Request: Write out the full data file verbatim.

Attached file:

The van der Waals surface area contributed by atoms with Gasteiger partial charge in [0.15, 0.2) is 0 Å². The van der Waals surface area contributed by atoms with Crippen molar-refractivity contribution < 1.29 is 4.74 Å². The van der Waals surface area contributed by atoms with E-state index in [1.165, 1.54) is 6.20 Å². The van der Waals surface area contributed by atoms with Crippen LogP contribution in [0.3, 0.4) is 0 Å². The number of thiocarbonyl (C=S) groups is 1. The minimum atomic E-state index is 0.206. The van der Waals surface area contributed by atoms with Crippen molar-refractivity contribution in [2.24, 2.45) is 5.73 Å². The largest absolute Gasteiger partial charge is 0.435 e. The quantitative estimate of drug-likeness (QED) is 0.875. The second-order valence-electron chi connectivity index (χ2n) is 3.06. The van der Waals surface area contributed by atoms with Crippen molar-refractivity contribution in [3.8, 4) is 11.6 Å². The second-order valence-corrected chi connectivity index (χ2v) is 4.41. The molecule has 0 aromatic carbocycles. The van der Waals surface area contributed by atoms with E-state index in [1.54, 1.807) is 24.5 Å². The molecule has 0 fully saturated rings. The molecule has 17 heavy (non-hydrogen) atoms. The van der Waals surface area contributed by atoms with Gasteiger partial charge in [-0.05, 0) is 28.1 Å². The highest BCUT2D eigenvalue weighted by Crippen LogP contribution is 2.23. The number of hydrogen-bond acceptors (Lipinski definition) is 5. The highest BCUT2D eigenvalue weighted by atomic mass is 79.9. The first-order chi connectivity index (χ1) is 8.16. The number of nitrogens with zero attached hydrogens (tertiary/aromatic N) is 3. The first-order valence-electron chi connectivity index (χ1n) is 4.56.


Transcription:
The van der Waals surface area contributed by atoms with Gasteiger partial charge in [0.15, 0.2) is 0 Å². The van der Waals surface area contributed by atoms with Crippen molar-refractivity contribution < 1.29 is 4.74 Å². The van der Waals surface area contributed by atoms with E-state index in [1.165, 1.54) is 6.20 Å². The van der Waals surface area contributed by atoms with Crippen LogP contribution in [0.3, 0.4) is 0 Å². The number of thiocarbonyl (C=S) groups is 1. The minimum atomic E-state index is 0.206. The van der Waals surface area contributed by atoms with Crippen molar-refractivity contribution in [2.24, 2.45) is 5.73 Å². The largest absolute Gasteiger partial charge is 0.435 e. The quantitative estimate of drug-likeness (QED) is 0.875. The second-order valence-electron chi connectivity index (χ2n) is 3.06. The van der Waals surface area contributed by atoms with Crippen molar-refractivity contribution in [3.8, 4) is 11.6 Å². The second-order valence-corrected chi connectivity index (χ2v) is 4.41. The molecule has 0 aromatic carbocycles. The van der Waals surface area contributed by atoms with E-state index in [1.54, 1.807) is 24.5 Å². The molecule has 0 fully saturated rings. The molecule has 17 heavy (non-hydrogen) atoms. The van der Waals surface area contributed by atoms with Gasteiger partial charge in [-0.05, 0) is 28.1 Å². The highest BCUT2D eigenvalue weighted by Crippen LogP contribution is 2.23. The number of hydrogen-bond acceptors (Lipinski definition) is 5. The highest BCUT2D eigenvalue weighted by atomic mass is 79.9. The first-order chi connectivity index (χ1) is 8.16. The number of nitrogens with zero attached hydrogens (tertiary/aromatic N) is 3. The first-order valence-electron chi connectivity index (χ1n) is 4.56.